Their audience included elected officials who were invited to the meeting, including Metro Councilor Bob Stacey and City of Portland Commissioner Chloe Eudaly. The gathering was supported by the Bureau of Planning and Sustainability and the Community Alliance of Tenants (CAT), an advocacy group for low-income tenant protections in Oregon.
Learning how to organize and advocate for housing justice
This community event was the culmination of a months-long process where tenants organized, learned and collaborated as a single cohort around a common goal of housing justice in the Southwest Corridor. In the process, they learned about housing policy and advocacy techniques they could use to amplify their voices.
The event kicked off with several focus groups of 15-20 people, who discussed community housing solutions developed over the past several months.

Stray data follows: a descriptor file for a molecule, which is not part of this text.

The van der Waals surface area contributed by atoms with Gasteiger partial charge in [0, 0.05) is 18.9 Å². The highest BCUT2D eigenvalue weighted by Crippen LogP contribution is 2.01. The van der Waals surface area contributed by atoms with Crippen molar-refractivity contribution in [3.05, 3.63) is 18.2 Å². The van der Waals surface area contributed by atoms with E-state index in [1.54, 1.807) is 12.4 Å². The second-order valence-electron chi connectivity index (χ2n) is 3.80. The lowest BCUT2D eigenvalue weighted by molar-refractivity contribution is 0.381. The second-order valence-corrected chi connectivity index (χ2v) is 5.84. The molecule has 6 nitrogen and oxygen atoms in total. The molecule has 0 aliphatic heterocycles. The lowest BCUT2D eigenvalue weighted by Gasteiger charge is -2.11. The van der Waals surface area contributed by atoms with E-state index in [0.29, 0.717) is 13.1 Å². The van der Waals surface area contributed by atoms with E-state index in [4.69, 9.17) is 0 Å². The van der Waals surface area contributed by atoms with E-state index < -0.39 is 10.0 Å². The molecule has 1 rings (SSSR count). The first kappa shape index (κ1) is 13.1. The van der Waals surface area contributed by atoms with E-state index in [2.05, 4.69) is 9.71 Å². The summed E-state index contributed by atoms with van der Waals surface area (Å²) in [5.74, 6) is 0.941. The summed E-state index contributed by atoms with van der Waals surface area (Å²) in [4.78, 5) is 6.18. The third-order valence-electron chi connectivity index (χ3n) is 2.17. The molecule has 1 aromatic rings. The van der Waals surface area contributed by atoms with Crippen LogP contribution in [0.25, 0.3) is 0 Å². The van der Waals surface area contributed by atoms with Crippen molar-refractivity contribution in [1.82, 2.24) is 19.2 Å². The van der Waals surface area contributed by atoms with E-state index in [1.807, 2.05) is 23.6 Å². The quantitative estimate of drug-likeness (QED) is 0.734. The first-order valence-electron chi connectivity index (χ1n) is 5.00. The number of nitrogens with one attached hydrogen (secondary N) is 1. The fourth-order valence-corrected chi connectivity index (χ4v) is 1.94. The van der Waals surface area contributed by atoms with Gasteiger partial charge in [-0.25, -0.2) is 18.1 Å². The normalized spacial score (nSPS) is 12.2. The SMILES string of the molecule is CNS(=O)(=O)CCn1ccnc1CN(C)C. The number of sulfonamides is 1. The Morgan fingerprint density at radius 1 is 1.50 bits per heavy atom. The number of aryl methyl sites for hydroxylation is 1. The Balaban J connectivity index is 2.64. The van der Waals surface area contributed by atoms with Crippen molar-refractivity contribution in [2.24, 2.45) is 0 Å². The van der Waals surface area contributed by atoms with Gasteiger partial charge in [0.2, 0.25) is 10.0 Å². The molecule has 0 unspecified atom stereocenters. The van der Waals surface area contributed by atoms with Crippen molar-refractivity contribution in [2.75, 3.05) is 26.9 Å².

Asking questions about tenant protections and other renters’ issues
Then the cohort posed questions to keep elected officials accountable for housing policies as planning for the Southwest Corridor light rail project continues. The questions directed to Commissioner Chloe Eudaly and Metro Councilor Bob Stacey addressed topics such as:
• Tenant protections and rights in both Tigard and Portland.
• Housing discrimination by landlords against Somali immigrants.
• Amount of affordable housing investments made ahead of the new MAX light rail construction.
• Purchasing of market rate apartment buildings to preserve affordability and cultural communities.